A. GWAS results for flowering time (days to silking) in the 282 association panel using genotyping by sequencing (GBS) and 55k SNPs. The Q+K mixed linear model was fitted at each SNP to account for population structure (Q) and kinship (K). Genome-wide association results using the naïve model and Q model in Figures S1 and S2. B. GWAS results for flowering time (days to silking) using three models in the chromosomal region surrounding tb1 (Chr. 1; 265,745,979–265,747,712 bp) and d8 (Chr. 1; 266,094,769–266,097,836 bp). All GBS and 55K SNPs between 255 Mb and 270 Mb on Chr. 1 are included in the figure. Brown lines indicate results from naïve model, red lines indicate results from Q model, and blue lines indicate results from Q+K model. C. GWAS results for flowering time (days to silking) using three models in the chromosomal region surrounding tb1 (Chr. 1; 265,745,979–265,747,712 bp) and d8 (Chr. 1; 266,094,769–266,097,836 bp). All GBS and 55K SNPs between 265 Mb and 267 Mb on Chr. 1 are included in the figure. Black markers on the right are significant SNPs located within d8. Black markers on the left are significant SNPs located within tb1. Triangles indicate results from naïve model, squares indicate results from Q model, and diamonds indicate results from Q+K model.
Linkage mapping of flowering time in the NAM population detected a number of QTL. A small QTL (P-value = 0.0127) colocalized with d8 (RefGen_v2 position: Chr. 1; 269,321,476–269,322,794 bp), supporting the association identified by association mapping (Figure 3). In the initial study by Thornsberry et al. (2001), the effect of d8 was estimated to be between 7–10 days. The d8 polymorphism should be in three of the mapping families, and modest effects are seen in the right direction for all three, but the estimated effect is always less than half a day.
Light gray bar shows QTL effect estimate at marker position 116 (RefGen_v2 position: Chr. 1; 231,701,106–231,703,173 bp) (137.6 cM) on the NAM map. Dark gray bar shows QTL effect estimate at marker position 155 (181.3 cM). d8 is located closest to marker 135 (RefGen_v2 position: Chr. 1; 269,321,476–269,322,794 bp), (RefGen_v2 position: Chr. 1; 286,977,415–287,063,457 bp), (162.2 cM). * indicates taxa with the 6 bp deletion in d8.
Additionally, many of the subfamilies appear to have other QTL along this section of chromosome 1 (RefGen_v2 position: Chr. 1; 231,701,106–231,703,173 bp and Chr. 1; 286,977,415–287,063,457 bp), but the favored positions are millions of base pairs away. It is quite possible that the mapping position of these joint linkage QTL could be synthetic, but there is little to no support for a QTL in this exact region.
A GWAS in the NAM population for flowering time using 26.5 million segregating SNPs was performed , . This approach in the NAM population offers in-depth power and resolution because it utilizes both historic and recent recombination. No significant sites were identified in the region of d8 (Figure S5). This supports the result that d8 is not associated with flowering time.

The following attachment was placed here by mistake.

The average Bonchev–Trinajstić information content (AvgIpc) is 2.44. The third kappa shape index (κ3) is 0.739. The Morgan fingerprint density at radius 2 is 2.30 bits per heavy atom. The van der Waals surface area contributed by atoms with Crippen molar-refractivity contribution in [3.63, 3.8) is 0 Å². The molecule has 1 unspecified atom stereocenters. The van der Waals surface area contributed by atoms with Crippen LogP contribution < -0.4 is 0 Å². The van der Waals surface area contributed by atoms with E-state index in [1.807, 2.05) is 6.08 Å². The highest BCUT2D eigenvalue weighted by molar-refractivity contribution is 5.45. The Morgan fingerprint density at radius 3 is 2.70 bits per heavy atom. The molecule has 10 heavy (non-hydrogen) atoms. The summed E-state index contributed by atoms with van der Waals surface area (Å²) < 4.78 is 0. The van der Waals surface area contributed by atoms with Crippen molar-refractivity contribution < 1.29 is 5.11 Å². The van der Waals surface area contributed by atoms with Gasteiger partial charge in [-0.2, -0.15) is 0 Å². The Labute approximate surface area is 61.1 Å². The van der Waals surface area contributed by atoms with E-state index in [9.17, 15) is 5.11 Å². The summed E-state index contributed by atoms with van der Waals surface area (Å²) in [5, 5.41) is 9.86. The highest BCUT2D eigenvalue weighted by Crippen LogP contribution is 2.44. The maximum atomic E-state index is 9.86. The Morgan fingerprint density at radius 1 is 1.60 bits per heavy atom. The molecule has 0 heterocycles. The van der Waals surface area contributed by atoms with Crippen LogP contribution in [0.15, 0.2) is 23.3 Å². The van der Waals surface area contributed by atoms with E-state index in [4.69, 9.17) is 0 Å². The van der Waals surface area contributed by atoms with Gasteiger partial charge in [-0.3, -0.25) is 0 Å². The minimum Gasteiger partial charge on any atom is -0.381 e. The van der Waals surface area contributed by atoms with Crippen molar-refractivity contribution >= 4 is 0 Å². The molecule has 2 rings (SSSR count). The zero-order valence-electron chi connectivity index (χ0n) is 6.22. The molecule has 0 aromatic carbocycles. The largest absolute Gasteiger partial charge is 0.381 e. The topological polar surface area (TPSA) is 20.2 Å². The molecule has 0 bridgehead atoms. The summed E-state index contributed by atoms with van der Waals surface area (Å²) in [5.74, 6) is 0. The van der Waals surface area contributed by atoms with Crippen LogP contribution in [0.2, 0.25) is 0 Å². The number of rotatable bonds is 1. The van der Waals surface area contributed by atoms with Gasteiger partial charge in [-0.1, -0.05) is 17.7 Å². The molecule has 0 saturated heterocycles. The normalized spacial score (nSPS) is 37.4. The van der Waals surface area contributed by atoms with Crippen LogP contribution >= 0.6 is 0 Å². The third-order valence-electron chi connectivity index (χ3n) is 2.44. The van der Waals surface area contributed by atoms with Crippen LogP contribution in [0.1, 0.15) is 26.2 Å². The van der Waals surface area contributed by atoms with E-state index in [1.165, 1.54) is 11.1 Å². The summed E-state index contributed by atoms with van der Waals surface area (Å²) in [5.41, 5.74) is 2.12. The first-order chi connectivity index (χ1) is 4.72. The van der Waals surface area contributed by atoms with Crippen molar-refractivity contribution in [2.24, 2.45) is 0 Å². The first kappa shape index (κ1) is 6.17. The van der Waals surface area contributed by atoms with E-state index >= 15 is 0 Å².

Hapmap data ,  suggest extended haplotypes for Northern Flint lines in the region of d8. Data show modest Fst between temperate and tropical subpopulations. However, there could potentially be differences in diversity between these two groups and Northern Flint lines. Hapmap data are only available for a few Northern Flint lines, which limits these studies.
GBS SNPs were used to examine the range of LD decay within the different subpopulations (Northern Flint, stiff stalk, non-stiff stalk, and tropical) of the 282 association panel. Extended LD is observed for the Northern Flint lines compared to the other subpopulations. Likewise, the stiff stalk lines, which were only founded from 16 inbred lines, also show a pattern of extended haplotypes, although not as extreme as the Northern Flints (Figure 4). The extended haplotype pattern in the Northern Flints make it difficult to control for false positives and to identify the causative SNP using association mapping.
White dot indicates median R2 for each bin. This graph shows that there is more extended LD in Northern Flint than in other subpopulations.
The 6 bp indel in d8 is carried by Northern Flint lines. When we examine the LD between the 6 bp indel and the 13,815 high coverage GBS SNPs on chromosome 1 (Figure 5), an extended area around the 6 bp exhibits fairly high values of R2. This is additional evidence that extended haplotypes exist in the Northern Flint lines in the d8 region. In fact, there are two regions with high LD at 20 Mbp and 0.9 Mbp away, which contain previously identified domestication gene candidates (i.e., GRMZM2G034217 RefGen_v2 position: chr. 1 246,720,001–247,030,000, a mitochondrial transcription termination factor) . In contrast, LD between the MITE in vgt1 and the 7,539 GBS SNPs on chromosome 8 (Figure S6) show sites with high R2 values close to the position of the MITE, but LD decays much more rapidly. To test for two-way interaction between the 6 bp and 18 bp indels and the MITE, a series of mixed models including two-way interaction terms were fitted. The most significant interaction was between the 18 bp indel and the MITE (P-value 0.0418). However, this association is not likely to be statistically significant after controlling for the multiple testing problem across the entire genome.